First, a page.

Friday, 13 June 2008

Ireland's red card to the Lisbon Treaty

So, Ireland has voted to reject the Lisbon Treaty and given it a red card.

On a 53% turnout, 53.4% voted against the treaty. This result should not come as any great surprise. The simple fact is that people aren't interested in continual discussions about the reform of the EU's institutions. The EU has spent the past seven years trying to look at ways in which the EU institutions can be brought closer to the people of Europe. Back in December 2001 the Member States adopted the "Laeken Declaration", which while it paved the way for the setting up of the European Convention, it also recognised that the biggest challenge facing the EU is the widening gap between the European institutions and the citizens. The perception of the EU as being remote, too bureaucratic and incomprehensible remains.

The trouble is while France and the Netherlands rejected the EU Constitutional Treaty by referendum back in 2005 and Luxembourg and Spain voted yes in their referendums the Lisbon Treaty was rehashed as the plan B. 18 Member States have since ratified the Lisbon Treaty but before it can be implemented and enter into force it has to be ratified by all 27 Member States - one of the guiding principles of the EU is that all countries have to ratify treaties and it would be highly ironic if the EU violated its own constitutional practice and railroaded the treaty through.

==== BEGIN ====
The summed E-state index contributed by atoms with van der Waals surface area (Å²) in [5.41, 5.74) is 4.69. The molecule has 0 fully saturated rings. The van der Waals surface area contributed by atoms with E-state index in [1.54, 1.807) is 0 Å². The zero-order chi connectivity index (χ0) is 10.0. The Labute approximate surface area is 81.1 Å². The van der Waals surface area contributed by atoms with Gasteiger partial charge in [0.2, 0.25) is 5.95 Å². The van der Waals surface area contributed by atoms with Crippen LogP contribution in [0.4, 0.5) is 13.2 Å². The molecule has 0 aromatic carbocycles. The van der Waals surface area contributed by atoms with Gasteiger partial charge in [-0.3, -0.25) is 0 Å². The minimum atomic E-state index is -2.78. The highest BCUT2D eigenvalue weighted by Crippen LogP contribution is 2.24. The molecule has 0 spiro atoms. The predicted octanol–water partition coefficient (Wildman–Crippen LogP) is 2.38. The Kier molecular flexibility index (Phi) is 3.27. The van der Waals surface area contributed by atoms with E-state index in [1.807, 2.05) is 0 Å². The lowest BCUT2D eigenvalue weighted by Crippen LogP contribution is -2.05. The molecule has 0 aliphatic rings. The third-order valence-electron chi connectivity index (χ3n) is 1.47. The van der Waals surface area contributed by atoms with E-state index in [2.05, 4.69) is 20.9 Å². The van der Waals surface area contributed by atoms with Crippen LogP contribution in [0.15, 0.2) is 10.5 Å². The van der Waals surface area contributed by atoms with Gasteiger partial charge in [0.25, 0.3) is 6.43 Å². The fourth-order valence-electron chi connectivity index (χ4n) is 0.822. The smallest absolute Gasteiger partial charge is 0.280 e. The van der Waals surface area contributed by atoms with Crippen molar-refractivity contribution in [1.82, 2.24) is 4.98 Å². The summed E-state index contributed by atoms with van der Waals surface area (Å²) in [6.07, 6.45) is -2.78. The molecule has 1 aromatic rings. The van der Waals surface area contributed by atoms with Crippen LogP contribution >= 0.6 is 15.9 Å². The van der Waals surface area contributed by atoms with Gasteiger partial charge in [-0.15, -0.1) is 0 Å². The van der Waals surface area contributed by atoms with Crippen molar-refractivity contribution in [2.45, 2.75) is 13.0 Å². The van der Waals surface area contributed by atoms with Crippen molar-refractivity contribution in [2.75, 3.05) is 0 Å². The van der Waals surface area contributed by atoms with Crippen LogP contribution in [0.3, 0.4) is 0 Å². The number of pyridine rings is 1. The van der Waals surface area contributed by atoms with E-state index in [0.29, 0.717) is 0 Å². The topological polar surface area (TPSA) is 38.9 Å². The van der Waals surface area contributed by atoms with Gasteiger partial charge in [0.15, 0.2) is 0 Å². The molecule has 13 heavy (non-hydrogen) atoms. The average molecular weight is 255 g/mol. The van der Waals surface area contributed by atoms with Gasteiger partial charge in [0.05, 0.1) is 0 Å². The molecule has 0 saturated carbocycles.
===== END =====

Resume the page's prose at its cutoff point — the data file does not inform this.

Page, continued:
At least the Irish people have had a chance to have their say. The people of Scotland and the UK were denied a say on the treaty following Gordon Brown's decision not to keep his government's promise of a referendum.

The SNP decided that the Lisbon Treaty was not the way forward for the EU. For one thing, the conservation of marine biological resources under the Common Fisheries Policy was to have been made an exclusive competence of the EU. This was a red line issue for the Scottish Government and despite our concerns as well as those of Scotland's fishing communities, London chose to ignore and refused to seek any further changes.

It is now for EU leaders meeting in Brussels next week to listen to the concerns of the people of Ireland and to rethink where Europe goes from here.

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